David Peterson Remaining In Rotation Pure Stubbornness

Objectively speaking, David Peterson is one of the worst starting pitchers in baseball. Among pitchers with at least 40.0 IP, he has the fifth worst ERA and 14th worst FIP.

The biggest trouble with Peterson right now is he seems to be regressing and showing little signs of coming out of this. Since that gem against the Tampa Bay Rays, he’s made four starts going 0-2 with a 9.88 ERA.

He’s walked eight and struck out 12 over 13.2 innings. That’s 3.1 innings per start. That’s what happens when batters have hit .356/.441/.644 against him. Keep in mind, this is in a year where offense is at historic lows.

Peterson’s Baseball Savant page is a disaster. He’s not generating spin on his pitches, he’s not fooling anyone, his control is poor, and batters are hitting him hard. As many have pointed out, the biggest issue is his release points.

The Visualization portion of Baseball Savant backs that up saying Peterson “tends to have very erratic release points on his pitches.”

It may very well be a matter of fixing that to permit Peterson to be the pitcher the Mets think Peterson could be. From the flashes we’ve seen, this could be a very good starter.

However, he’s not that, and with each start, he gets further from being that. At this point, we should remember Peterson had zero Triple-A starts, only made 24 Double-A starts, and he was really pressed into action last year due to the pandemic with Brodie Van Wagenen’s recklessness with the Mets pitching depth.

While some believed Peterson had a good year last year, it’s important to remember it was just 10 appearances. Also, more advanced numbers like FIP indicated Peterson was due for a significant regression.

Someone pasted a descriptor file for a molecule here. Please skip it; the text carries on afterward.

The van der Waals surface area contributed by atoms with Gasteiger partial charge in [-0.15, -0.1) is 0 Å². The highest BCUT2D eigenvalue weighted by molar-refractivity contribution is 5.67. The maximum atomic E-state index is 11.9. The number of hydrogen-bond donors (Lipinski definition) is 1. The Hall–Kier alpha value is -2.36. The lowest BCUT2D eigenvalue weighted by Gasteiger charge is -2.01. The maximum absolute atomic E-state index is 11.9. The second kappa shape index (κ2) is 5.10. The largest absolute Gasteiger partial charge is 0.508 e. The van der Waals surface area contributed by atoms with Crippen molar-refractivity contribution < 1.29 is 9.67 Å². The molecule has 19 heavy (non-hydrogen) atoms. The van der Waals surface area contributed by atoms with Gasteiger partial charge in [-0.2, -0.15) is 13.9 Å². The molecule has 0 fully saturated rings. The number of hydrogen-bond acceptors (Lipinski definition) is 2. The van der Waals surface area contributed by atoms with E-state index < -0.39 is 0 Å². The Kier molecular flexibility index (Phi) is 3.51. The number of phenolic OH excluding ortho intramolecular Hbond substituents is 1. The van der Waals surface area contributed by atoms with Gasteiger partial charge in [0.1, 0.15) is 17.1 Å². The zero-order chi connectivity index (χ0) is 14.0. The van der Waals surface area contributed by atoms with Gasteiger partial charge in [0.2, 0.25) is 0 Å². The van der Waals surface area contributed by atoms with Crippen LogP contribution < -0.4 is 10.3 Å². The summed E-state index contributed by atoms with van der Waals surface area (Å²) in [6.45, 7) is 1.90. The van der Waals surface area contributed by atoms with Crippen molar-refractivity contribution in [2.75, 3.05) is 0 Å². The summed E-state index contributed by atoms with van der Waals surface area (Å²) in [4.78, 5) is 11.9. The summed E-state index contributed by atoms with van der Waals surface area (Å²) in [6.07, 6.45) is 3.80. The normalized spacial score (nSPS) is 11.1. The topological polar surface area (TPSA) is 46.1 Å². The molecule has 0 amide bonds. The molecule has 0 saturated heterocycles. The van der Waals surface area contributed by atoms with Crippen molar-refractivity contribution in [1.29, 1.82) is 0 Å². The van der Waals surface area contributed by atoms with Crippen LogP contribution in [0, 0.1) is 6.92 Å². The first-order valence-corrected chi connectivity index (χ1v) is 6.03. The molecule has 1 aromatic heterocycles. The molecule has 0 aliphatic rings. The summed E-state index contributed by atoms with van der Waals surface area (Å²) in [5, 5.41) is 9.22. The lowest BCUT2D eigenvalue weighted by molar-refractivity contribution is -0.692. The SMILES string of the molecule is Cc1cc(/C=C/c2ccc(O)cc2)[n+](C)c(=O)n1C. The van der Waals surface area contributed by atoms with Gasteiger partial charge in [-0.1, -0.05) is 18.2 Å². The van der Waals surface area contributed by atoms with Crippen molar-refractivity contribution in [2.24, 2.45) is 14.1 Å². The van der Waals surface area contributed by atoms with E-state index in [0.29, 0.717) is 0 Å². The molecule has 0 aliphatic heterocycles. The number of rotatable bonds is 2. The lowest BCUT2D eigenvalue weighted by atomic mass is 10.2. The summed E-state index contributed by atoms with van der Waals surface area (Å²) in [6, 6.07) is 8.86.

Now, you can understand wanting Peterson to work with Jeremy Hefner. After all, by and large, Hefner has seemingly done terrific work with this Mets pitching staff. That said, for whatever reason, it’s just not clicking with Peterson right now.

The other counter-argument is the Mets don’t really have a viable starter in Triple-A to take his place. On the most obvious replacement, Thomas Szapucki, his control issues are correctly demoted.

Of course, the rebuttal is why does Peterson get to continuously falter without giving Szapucki a shot to get the benefit of working with Hefner. More than that, Peterson isn’t giving you starter innings.

On the season, he’s given the Mets 4.1 innings per start. Since May 1, that number is down to 3.2 innings. Over his last two starts, he’s pitched a total of 3.0 innings.

Every Peterson start is effectively a bullpen game. With that being the case, it would be better to call-up Sean Reid-Foley, who has thrived with the Mets in 2.0 – 3.0 inning stretches. Really, at this point, it’s inarguable Reid-Foley for 2.0+ innings is far superior to whatever Peterson is providing.

In the end, this is how you develop Mike Pelfrey 2.0. You rush a pitcher who isn’t ready to the majors. You stubbornly keep him there despite the results indicating he should be sent down. The next part is you call him a bust while completely ignoring all you did to prevent him from realizing his potential.

The Mets need to stop the stubbornness and nonsense. Peterson isn’t and wasn’t ready. He needs time. Give it to him and be ready to maybe call him up later in the season or next year.

2 Replies to “David Peterson Remaining In Rotation Pure Stubbornness”

  1. Pal88 says:

    Great article, especially the Pelfrey comparison

    1. metsdaddy says:

      Thank you

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